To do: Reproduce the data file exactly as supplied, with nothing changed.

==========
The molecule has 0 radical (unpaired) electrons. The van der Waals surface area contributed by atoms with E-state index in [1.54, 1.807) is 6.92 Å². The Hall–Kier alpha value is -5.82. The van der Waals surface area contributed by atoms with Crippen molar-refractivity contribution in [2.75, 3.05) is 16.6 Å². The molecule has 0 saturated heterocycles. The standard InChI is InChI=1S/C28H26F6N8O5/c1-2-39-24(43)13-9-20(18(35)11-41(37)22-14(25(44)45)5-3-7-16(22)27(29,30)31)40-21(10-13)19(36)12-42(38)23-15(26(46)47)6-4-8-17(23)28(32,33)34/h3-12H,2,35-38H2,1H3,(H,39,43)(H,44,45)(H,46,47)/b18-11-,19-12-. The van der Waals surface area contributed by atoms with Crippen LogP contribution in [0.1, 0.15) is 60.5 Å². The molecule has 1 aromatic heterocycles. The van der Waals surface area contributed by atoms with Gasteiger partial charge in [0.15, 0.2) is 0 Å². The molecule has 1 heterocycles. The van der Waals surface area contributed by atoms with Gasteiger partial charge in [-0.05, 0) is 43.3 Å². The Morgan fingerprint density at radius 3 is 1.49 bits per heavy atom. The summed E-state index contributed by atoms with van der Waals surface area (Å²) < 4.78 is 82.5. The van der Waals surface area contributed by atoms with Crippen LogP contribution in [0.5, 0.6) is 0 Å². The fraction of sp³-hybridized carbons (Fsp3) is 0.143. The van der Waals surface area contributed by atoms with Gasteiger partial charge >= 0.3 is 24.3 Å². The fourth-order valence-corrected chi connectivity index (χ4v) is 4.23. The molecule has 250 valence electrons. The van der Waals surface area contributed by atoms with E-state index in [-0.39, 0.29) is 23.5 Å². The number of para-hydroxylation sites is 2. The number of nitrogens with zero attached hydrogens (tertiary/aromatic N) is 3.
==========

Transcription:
The molecule has 0 radical (unpaired) electrons. The van der Waals surface area contributed by atoms with E-state index in [1.54, 1.807) is 6.92 Å². The Hall–Kier alpha value is -5.82. The van der Waals surface area contributed by atoms with Crippen molar-refractivity contribution in [2.75, 3.05) is 16.6 Å². The molecule has 0 saturated heterocycles. The standard InChI is InChI=1S/C28H26F6N8O5/c1-2-39-24(43)13-9-20(18(35)11-41(37)22-14(25(44)45)5-3-7-16(22)27(29,30)31)40-21(10-13)19(36)12-42(38)23-15(26(46)47)6-4-8-17(23)28(32,33)34/h3-12H,2,35-38H2,1H3,(H,39,43)(H,44,45)(H,46,47)/b18-11-,19-12-. The van der Waals surface area contributed by atoms with Crippen LogP contribution in [0.1, 0.15) is 60.5 Å². The molecule has 1 aromatic heterocycles. The van der Waals surface area contributed by atoms with Gasteiger partial charge in [0.15, 0.2) is 0 Å². The molecule has 1 heterocycles. The van der Waals surface area contributed by atoms with Gasteiger partial charge in [-0.05, 0) is 43.3 Å². The Morgan fingerprint density at radius 3 is 1.49 bits per heavy atom. The summed E-state index contributed by atoms with van der Waals surface area (Å²) < 4.78 is 82.5. The van der Waals surface area contributed by atoms with Crippen LogP contribution in [0.5, 0.6) is 0 Å². The fraction of sp³-hybridized carbons (Fsp3) is 0.143. The van der Waals surface area contributed by atoms with Gasteiger partial charge >= 0.3 is 24.3 Å². The fourth-order valence-corrected chi connectivity index (χ4v) is 4.23. The molecule has 250 valence electrons. The van der Waals surface area contributed by atoms with E-state index in [-0.39, 0.29) is 23.5 Å². The number of para-hydroxylation sites is 2. The number of nitrogens with zero attached hydrogens (tertiary/aromatic N) is 3.